Editing has been wonderful. So exciting. And I found that comics, for me, have been a great training ground for editing. On set, you get the light where you want it, you get the performances down as best you can, you get the action, but when you sit down to edit, that’s where you’re really laying down the shots, not unlike comic-book panels. It feels great to be able to put everything together and see the story come into focus. These things that I intended to do are real; they’re happening; there they are on the screen!

Speaking of breaking down comic-book pages, comics give you the freedom to vary your layouts, including the sizes and dimensions of each panel. Was it strange to be working strictly in the 16x9 frame for television?

No. I tend to see things cinematically when I draw comics, so my comics pages often have that sort of frame anyhow. But comics are so different: Sometimes you want a long, skinny, vertical panel, and there’s so much play in that way. But when you’re dealing with what you put on camera, you can still get the shapes you want, you just form them in other ways — you might have a barrier in the foreground or you may implement a camera move, for example.

You showed me some thumbnail storyboards you drew on your script. How thoroughly did you storyboard the episode?

There was no real time to draw storyboards during preproduction, so once we started shooting the episode, every night when I’d get home, I would stay up a couple extra hours reading and re-reading the scenes for the next day. Some days I just made a shot list or a list of ideas, and some days, if I had something sharp and clear in my mind, I would draw it out. That’s how I would get ready for the next day.

The first day I was on set you were rolling two cameras simultaneously. Was that standard throughout the shoot?

We almost always had an A camera and a B camera. Sometimes I’d push for a C camera, but more often than not it gets too complicated — too much going on at the same time.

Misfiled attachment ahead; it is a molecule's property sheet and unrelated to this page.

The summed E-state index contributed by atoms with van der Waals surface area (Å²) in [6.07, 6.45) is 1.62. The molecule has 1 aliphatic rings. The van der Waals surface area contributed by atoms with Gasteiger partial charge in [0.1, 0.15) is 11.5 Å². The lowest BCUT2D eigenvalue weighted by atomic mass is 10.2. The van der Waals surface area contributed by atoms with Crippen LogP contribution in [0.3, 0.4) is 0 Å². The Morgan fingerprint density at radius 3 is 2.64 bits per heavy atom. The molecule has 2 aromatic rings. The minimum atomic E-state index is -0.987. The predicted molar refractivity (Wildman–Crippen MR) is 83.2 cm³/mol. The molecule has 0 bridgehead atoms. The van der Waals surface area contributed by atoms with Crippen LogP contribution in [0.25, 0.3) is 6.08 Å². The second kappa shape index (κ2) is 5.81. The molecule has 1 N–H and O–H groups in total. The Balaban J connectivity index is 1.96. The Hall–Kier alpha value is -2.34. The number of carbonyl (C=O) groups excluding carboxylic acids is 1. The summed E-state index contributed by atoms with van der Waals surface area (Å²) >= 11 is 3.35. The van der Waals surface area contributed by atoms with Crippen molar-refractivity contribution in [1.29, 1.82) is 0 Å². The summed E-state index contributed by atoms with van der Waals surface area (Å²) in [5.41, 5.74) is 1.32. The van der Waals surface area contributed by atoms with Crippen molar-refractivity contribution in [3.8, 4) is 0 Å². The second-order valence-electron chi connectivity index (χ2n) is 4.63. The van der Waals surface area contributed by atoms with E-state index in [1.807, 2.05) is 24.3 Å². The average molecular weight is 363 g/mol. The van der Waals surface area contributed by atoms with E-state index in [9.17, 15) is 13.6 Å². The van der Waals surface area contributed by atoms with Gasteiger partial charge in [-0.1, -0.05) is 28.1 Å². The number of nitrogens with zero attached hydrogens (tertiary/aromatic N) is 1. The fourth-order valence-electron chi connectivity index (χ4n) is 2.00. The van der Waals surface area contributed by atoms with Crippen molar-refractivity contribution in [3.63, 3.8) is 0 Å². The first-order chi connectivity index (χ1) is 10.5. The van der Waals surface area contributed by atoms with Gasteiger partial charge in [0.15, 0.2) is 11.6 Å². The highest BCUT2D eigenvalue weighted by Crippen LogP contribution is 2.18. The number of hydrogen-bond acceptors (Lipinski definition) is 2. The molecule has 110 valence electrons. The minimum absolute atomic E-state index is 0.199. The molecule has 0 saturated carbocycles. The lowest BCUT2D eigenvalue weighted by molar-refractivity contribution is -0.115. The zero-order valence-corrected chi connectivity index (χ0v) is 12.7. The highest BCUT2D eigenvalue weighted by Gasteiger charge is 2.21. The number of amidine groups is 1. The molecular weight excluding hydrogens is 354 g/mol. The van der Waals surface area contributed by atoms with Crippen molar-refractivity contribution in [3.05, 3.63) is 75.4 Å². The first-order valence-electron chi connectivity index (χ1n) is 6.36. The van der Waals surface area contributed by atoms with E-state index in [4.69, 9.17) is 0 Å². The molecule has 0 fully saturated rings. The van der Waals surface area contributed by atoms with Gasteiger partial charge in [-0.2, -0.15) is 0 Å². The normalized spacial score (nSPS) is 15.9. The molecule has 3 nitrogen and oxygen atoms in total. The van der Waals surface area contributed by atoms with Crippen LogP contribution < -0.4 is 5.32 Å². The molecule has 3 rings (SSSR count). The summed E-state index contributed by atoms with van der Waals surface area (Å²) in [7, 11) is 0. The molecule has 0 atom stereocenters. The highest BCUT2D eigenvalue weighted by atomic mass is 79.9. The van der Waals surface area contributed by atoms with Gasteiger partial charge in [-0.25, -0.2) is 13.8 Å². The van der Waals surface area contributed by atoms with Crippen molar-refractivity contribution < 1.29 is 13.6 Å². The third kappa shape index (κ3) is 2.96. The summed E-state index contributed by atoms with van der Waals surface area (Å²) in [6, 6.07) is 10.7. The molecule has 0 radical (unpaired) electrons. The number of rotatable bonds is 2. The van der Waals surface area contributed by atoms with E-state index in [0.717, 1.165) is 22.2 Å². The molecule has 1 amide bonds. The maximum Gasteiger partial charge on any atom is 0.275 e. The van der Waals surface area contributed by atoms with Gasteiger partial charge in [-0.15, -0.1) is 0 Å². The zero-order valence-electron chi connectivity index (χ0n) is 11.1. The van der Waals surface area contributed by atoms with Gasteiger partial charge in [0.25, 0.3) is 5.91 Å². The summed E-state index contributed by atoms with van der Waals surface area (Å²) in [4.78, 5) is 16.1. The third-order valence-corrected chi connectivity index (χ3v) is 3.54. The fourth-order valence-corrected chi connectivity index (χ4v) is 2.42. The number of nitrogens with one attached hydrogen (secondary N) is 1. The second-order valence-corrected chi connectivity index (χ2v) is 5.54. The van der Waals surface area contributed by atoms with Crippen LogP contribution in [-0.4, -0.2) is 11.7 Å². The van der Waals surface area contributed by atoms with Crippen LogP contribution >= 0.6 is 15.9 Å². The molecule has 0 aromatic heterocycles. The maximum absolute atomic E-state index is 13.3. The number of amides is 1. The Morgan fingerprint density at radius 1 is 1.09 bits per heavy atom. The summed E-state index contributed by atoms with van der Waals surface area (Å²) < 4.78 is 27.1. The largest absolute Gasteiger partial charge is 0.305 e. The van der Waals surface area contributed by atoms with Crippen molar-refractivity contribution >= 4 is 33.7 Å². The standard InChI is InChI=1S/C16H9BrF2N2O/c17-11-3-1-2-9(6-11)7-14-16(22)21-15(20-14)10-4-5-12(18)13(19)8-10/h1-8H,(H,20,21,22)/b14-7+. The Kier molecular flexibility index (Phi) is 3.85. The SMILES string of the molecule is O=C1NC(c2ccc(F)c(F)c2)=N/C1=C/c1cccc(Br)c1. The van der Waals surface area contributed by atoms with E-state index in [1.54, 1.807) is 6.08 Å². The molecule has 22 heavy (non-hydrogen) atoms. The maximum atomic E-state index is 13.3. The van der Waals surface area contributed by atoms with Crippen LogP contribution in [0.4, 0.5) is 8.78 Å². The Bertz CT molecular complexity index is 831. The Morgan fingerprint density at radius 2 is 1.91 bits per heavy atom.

Before shooting ‘The Attic,’ I shadowed Joss and David, and at first I wondered how you go about watching [multiple cameras] at once, but you learn pretty quickly to keep one eye on each and you start to see how the scene works itself out. You mentally start editing it live.

I don’t know if it was like this every day on set, but while I was there, I don’t think I ever saw you go for more than two or three takes.

There were days, like my first night on New York Street, when we did 11 or 12 takes of one shot. But that was a very specific crane shot. Most days just went very quickly and easily, and one big reason is casting. The cast is incredible on this show. A daunting part of the task for me is dealing with actors — I’m used to drawing at home, where I’m in total control of the characters, every smile or wink — but by the time I got there for episode 10, they’d done 22 episodes. I could nudge them one way or the other, but they knew their characters and I was able to trust them.

There were also a couple of day-player roles. In the dream world, the super-villain, Arcane, is revealed to be kind of a small nebbish named Clyde, who was played by a terrific actor named Adam Godley. He was a lot of fun to work with. We spoke quite a bit about who Clyde was and how he fit into the show. We got to create his character from the ground up, which I found very satisfying.